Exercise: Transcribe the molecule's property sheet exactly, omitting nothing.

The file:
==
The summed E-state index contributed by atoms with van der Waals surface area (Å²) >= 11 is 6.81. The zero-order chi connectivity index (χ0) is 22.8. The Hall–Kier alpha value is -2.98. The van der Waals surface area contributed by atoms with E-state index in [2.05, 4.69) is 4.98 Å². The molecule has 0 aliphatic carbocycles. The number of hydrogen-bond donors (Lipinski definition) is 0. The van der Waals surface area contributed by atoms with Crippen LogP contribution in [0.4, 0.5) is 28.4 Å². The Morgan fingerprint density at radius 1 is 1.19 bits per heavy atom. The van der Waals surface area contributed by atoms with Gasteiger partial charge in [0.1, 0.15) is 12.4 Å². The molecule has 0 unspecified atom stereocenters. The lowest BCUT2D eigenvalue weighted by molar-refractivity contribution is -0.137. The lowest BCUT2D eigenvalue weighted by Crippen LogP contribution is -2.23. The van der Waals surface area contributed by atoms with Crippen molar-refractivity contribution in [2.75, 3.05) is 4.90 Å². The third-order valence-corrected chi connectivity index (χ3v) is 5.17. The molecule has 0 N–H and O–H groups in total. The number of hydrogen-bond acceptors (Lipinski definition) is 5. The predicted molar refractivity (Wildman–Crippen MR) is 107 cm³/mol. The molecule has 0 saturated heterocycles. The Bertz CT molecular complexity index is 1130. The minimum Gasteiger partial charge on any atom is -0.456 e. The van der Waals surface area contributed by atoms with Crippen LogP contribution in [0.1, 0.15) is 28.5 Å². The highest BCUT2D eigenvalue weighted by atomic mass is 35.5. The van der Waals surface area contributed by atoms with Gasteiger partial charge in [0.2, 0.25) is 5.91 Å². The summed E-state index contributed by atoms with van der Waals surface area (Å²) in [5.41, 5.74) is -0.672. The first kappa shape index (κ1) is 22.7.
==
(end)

The summed E-state index contributed by atoms with van der Waals surface area (Å²) >= 11 is 6.81. The zero-order chi connectivity index (χ0) is 22.8. The Hall–Kier alpha value is -2.98. The van der Waals surface area contributed by atoms with E-state index in [2.05, 4.69) is 4.98 Å². The molecule has 0 aliphatic carbocycles. The number of hydrogen-bond donors (Lipinski definition) is 0. The van der Waals surface area contributed by atoms with Crippen LogP contribution in [0.4, 0.5) is 28.4 Å². The Morgan fingerprint density at radius 1 is 1.19 bits per heavy atom. The van der Waals surface area contributed by atoms with Gasteiger partial charge in [0.1, 0.15) is 12.4 Å². The molecule has 0 unspecified atom stereocenters. The lowest BCUT2D eigenvalue weighted by molar-refractivity contribution is -0.137. The lowest BCUT2D eigenvalue weighted by Crippen LogP contribution is -2.23. The van der Waals surface area contributed by atoms with Crippen molar-refractivity contribution in [2.75, 3.05) is 4.90 Å². The third-order valence-corrected chi connectivity index (χ3v) is 5.17. The molecule has 0 N–H and O–H groups in total. The number of hydrogen-bond acceptors (Lipinski definition) is 5. The predicted molar refractivity (Wildman–Crippen MR) is 107 cm³/mol. The molecule has 0 saturated heterocycles. The Bertz CT molecular complexity index is 1130. The minimum Gasteiger partial charge on any atom is -0.456 e. The van der Waals surface area contributed by atoms with Crippen LogP contribution in [0.1, 0.15) is 28.5 Å². The highest BCUT2D eigenvalue weighted by atomic mass is 35.5. The van der Waals surface area contributed by atoms with Gasteiger partial charge in [0.2, 0.25) is 5.91 Å². The summed E-state index contributed by atoms with van der Waals surface area (Å²) in [5.41, 5.74) is -0.672. The first kappa shape index (κ1) is 22.7.